Pioneering children in care exhibition needs your help
Children in care is not a subject that attracts much media attention, but a new project aims to change that.
Where’s Your Mama Gone is both a play and exhibition at The Carriageworks theatre in Leeds.
The project focuses on people’s experiences of a childhood spent in institutional care.
It is a topic explored in more detail in the exhibition and the organisers want to hear from local people who may have experiences to share.
The project is the creation of Leeds-born playwright Brian Daniels, social commentator and writer Bea Campbell and Professor of Social Work at Leeds Metropolitan University, Nick Frost.
Exploring cultural heritage
They are now looking for people from the region to come forward to share their experiences of an upbringing in care, in order to collate a series of oral histories that will form the basis of the exhibition.
Did you spend all or a portion of your childhood in institutional care? Would you like to share your story with others and meet people who have shared similar experiences? If so, the organisers would like to hear from you.
The exhibition will draw on the accounts of those who were placed in institutional care and explore how their experiences as children impacted on how they explored their own cultural and ethnic heritage in later life.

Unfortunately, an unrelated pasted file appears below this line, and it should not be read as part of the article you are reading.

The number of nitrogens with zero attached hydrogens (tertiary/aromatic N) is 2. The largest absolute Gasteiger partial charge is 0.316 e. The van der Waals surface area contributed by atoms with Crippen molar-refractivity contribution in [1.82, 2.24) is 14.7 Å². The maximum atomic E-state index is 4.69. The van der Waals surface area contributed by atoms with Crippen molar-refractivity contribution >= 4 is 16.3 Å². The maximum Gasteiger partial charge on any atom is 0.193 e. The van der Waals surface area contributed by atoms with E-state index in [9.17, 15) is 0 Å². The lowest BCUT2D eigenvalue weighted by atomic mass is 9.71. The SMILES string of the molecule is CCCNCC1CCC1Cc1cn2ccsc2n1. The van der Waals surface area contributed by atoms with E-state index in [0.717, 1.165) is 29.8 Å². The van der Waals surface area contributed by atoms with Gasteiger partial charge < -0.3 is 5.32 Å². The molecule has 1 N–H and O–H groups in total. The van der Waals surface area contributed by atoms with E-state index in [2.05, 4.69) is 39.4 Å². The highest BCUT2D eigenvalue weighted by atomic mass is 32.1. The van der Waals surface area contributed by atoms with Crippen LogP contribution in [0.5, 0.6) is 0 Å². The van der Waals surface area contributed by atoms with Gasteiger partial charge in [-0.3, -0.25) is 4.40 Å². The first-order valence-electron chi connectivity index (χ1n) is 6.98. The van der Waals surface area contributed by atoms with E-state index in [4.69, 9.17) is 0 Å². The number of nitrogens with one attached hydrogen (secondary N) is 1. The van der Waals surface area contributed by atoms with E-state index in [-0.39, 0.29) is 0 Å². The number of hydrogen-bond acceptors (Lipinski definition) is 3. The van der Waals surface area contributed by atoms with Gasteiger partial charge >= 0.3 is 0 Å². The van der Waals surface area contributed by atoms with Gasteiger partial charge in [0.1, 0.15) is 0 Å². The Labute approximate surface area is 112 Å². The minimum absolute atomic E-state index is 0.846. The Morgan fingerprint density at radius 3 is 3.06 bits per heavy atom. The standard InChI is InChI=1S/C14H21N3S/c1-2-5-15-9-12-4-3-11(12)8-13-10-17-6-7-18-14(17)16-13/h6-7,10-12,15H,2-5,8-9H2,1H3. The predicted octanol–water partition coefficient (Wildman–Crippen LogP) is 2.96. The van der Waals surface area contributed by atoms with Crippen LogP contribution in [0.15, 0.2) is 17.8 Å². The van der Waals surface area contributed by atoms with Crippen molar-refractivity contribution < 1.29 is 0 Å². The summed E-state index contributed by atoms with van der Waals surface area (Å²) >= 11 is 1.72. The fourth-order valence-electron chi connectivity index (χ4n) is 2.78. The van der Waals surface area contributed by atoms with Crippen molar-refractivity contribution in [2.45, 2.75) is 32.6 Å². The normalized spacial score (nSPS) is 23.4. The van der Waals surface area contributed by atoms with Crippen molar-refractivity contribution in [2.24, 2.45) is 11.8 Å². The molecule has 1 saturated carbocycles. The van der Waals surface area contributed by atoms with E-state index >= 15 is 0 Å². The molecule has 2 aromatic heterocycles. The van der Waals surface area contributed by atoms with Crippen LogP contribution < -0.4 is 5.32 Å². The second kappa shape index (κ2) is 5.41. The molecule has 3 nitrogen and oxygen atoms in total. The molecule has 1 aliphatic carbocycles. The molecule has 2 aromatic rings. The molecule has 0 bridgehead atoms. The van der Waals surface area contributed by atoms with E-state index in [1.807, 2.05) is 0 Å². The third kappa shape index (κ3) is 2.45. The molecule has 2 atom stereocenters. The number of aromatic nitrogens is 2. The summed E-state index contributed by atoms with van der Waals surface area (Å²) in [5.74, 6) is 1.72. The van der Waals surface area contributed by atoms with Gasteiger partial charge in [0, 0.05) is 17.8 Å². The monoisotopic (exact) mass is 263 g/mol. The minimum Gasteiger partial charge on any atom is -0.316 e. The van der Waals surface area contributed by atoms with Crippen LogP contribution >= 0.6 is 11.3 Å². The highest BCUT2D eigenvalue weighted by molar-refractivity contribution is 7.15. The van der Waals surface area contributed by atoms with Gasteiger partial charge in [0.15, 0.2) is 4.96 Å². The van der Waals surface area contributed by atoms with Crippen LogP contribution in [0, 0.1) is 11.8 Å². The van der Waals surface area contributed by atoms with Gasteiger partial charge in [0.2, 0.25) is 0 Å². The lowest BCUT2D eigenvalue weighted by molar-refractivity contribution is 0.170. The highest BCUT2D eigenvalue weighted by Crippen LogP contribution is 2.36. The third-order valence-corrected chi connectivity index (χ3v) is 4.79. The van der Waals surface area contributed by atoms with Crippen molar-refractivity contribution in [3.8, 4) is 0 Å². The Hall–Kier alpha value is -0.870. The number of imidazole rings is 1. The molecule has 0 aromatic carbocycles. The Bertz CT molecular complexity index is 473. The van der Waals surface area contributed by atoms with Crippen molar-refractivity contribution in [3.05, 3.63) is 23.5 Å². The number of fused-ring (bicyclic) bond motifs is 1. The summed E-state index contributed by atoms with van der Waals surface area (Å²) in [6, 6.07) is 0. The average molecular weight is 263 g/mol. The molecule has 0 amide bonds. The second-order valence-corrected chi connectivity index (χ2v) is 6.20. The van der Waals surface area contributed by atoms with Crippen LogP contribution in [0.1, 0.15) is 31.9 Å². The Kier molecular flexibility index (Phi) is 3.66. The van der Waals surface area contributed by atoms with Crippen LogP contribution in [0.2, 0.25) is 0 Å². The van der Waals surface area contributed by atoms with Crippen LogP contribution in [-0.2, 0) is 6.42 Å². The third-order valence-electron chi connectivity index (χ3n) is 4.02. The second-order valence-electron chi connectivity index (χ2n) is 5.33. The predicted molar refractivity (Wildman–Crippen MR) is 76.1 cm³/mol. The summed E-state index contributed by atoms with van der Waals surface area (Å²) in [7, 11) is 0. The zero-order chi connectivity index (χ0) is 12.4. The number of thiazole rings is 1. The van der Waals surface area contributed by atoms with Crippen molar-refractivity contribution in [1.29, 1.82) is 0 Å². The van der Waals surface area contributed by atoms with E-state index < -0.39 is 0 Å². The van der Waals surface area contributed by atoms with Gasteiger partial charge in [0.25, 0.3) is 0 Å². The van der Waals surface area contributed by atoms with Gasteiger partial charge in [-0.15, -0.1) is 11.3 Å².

Organisers are keen for people in West Yorkshire to come forward and recount their stories to trained student volunteers from Leeds Metropolitan University.
It is hoped that with the agreement of participants, an interactive website and book will be created that compiles the stories captured during the project.
The World Premiere of Brian Daniels’ play, Where’s Your Mama Gone, will open at the Carriageworks for a six-week run from Monday 18 April, 2011.
The exhibition will run alongside the play.
Set in West Yorkshire, the play follows the lives of two siblings who find themselves in care after their mother becomes the victim of a reckless serial killer.
Stories ‘very private’
It is inspired by Richard McCann’s novel Just a Boy.
Richard’s mother Wilma McCann was Yorkshire Ripper Peter Sutcliffe’s first recorded murder victim in 1975 – when Richard was just five years old.
Mr Daniels explains the reasoning behind the exhibition: “The idea is to collate oral histories of people from Yorkshire who have spent all of, or a portion of their childhood in care.
“We believe these accounts will provide an excellent accompaniment to the play and help to draw out some of its most important themes as well as highlighting important social issues.
“Of course, we understand that childhood stories are very private to some and our volunteers have been trained to handle every single one with care and discretion.
“We hope to hear from those people that would like to share information about their time in care and what this period of their life means to them.”
Mr Daniels added that the information gathered will help educators understand the heritage loss of looked after and fostered children.
It is hoped the information obtained will help organisations including the probation, social services, police and prison authorities.
If you would like to be a part of the project, please email Brian Daniels or contact him on 020 7794 7088.